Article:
Monday, 27 May 2019

Scientists found the first geological evidence that Mars once was full of water


IllustrationIllustration - Scientists from Utrecht University in the Netherlands have revealed the first geological evidence of an interconnected system of ancient lakes, far below the surface of the planet Mars. Five of them are considered to contain minerals that are important to sustain life.

Previously, scientists believed on the surface of Mars there were strong signs that large amounts of water which once had existed on the planet. Then, in 2018, the Mars Express expedition detected a puddle of water beneath the south pole of Mars.

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"Ancient Mars is a watery world but when the planet's climate changed, the water went inside the surface to form puddles and groundwater" said leader of the University of Utrecht, Netherlands, Francesco Salese. "We trace water because its scale and role are still under debate, and we find the first geological evidence of a groundwater system on Mars"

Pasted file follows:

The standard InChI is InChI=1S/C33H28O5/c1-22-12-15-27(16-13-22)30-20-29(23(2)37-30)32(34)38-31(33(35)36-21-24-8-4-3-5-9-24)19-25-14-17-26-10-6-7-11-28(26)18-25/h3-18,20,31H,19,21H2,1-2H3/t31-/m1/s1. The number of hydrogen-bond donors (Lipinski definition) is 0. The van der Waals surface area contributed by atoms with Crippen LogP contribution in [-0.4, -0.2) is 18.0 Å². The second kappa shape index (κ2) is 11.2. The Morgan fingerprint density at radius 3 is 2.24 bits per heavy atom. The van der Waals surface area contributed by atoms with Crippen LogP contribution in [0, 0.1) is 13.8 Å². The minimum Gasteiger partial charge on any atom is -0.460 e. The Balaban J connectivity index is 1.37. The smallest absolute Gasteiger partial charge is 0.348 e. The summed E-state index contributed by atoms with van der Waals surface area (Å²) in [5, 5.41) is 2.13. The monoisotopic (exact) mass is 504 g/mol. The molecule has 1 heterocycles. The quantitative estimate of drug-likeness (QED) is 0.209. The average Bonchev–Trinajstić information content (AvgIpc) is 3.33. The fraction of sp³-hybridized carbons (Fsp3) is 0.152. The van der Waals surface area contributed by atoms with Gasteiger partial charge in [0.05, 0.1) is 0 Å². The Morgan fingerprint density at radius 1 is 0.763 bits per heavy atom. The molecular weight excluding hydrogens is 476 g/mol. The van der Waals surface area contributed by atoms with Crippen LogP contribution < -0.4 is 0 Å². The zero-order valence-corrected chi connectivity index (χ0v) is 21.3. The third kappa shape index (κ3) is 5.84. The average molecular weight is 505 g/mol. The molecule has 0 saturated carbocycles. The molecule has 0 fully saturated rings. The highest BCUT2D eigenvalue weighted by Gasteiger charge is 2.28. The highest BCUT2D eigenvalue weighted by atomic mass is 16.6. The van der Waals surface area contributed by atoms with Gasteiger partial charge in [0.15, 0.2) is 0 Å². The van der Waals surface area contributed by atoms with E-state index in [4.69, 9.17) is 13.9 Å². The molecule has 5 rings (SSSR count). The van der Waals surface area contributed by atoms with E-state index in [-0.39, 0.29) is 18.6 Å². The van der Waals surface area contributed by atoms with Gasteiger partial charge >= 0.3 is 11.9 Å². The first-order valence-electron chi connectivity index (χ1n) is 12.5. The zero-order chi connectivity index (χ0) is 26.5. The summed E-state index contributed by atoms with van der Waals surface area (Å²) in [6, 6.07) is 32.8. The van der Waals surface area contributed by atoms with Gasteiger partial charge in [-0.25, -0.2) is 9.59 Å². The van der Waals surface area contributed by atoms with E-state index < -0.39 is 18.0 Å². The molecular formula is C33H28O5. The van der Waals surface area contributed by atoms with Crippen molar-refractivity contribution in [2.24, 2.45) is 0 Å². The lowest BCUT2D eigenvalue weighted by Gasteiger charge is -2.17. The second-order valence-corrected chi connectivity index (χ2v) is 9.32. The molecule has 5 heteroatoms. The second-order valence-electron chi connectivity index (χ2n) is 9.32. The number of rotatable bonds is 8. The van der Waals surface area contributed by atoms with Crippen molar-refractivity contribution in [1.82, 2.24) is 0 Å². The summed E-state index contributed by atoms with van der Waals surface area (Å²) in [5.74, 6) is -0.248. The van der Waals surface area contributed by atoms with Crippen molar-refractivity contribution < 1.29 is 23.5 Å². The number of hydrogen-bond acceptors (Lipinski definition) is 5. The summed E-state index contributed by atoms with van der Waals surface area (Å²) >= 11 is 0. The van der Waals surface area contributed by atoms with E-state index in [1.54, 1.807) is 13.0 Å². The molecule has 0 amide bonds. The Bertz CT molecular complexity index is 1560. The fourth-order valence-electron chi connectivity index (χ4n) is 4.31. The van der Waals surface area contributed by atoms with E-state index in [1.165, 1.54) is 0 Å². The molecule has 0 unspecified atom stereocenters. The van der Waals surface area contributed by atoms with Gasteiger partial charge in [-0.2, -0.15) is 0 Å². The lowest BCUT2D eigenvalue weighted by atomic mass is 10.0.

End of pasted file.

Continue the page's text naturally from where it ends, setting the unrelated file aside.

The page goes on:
Salese and a number of colleagues explored 24 closed craters in the northern hemisphere of Mars, the depth of the crater ranged from 4,000 to 4,500 meters. The depth of this crater indicates that it has been filled with inundation and water flow which then recedes over time. They believe because of the discovery of a feature in the crater that can only be formed by water.

The feature includes carving a channel in the crater wall, carving a curved channel allegedly formed when the surface of the water rises and falls. The jagged terrace inside the crater wall, formed by a pool of water and sediment deposits shaped like a fan formed by the flow of water.


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